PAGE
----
Just reading Gen. Livingston’s Medal of Honor citation doesn’t say as much as it should. Its worth the reader’s time to go to www.cmohedu.org and see how Gen. Livingston’s action is described in the Medal of Honor’s Character Development Program and other descriptions of the battle at Dai Do on May 2, 1968.
Space limits my attempt to describe the overwhemling odds and courage displayed by Echo Company and their commander Capt. Livingston. Essentially Capt.Livingston, due to poor division intelligence, found himself leading 180 men into facing what amounted to elements of 10,000 men. To stablilize not only his situation and protect two other companies,he wound up attacking this larger force several times. Echo Company lost two thirds of its men. Yet they attacked again to block an NVA regiment’s attack on a third Marine company entering the battle. They wiped out 100 enemy bunkers and Capt. Livingston killed 14 NVA soldiers personally. Though twice wounded by grenade fragments, he continued to direct the action and supporting artillery. After his third wound, from machine gun fire, he was carried off the battlefield still firing his weapon at the enemy.
All Vietnam War Veterans Now Face how They Want to be Remembered
Continuing Gen. Livingston’s March 3, 2016 letter from the contents page: “The media cruelly distorted the public’s view of our service, while trying to force America’s withdrawal. Their efforts not only cost millions of innocent noncombatants their lives during the war, but even more lives were lost following our departure. As a tragic postscript their legacy continues to cause the deaths of many more part of the world today.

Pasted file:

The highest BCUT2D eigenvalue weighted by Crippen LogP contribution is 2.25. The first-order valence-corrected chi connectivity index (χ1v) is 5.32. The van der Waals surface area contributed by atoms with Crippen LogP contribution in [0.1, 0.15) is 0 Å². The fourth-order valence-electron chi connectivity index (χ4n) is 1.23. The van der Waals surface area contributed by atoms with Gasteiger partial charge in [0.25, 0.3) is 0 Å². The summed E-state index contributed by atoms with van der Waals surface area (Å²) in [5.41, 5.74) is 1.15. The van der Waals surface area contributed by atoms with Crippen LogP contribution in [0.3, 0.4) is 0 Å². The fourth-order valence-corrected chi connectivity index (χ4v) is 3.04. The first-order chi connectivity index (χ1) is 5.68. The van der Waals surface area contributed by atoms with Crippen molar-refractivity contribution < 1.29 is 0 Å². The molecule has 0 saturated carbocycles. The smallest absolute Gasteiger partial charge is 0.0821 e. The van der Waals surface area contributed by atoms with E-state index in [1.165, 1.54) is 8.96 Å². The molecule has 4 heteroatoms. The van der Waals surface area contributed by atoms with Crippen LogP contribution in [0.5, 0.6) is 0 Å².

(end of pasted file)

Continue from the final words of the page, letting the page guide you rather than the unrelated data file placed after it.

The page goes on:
For those reasons it is vital to revisit how the Vietnam War was misinterpreted and totally misrepresented. Many of the arguments against our assistance were wholly without conscience or validity. Since we stand at the 50th Anniversary of the Vietnam War, now is the time to represent the truth and take back who we were then and who we are today. Now is the time to take back the validity of our nation’s military service in Vietnam and around the world today. Most importantly, now is time to reinvigorate our dedication to freedom and human rights.”
James E. Livingston
Major General, USMC Ret.
Medal of Honor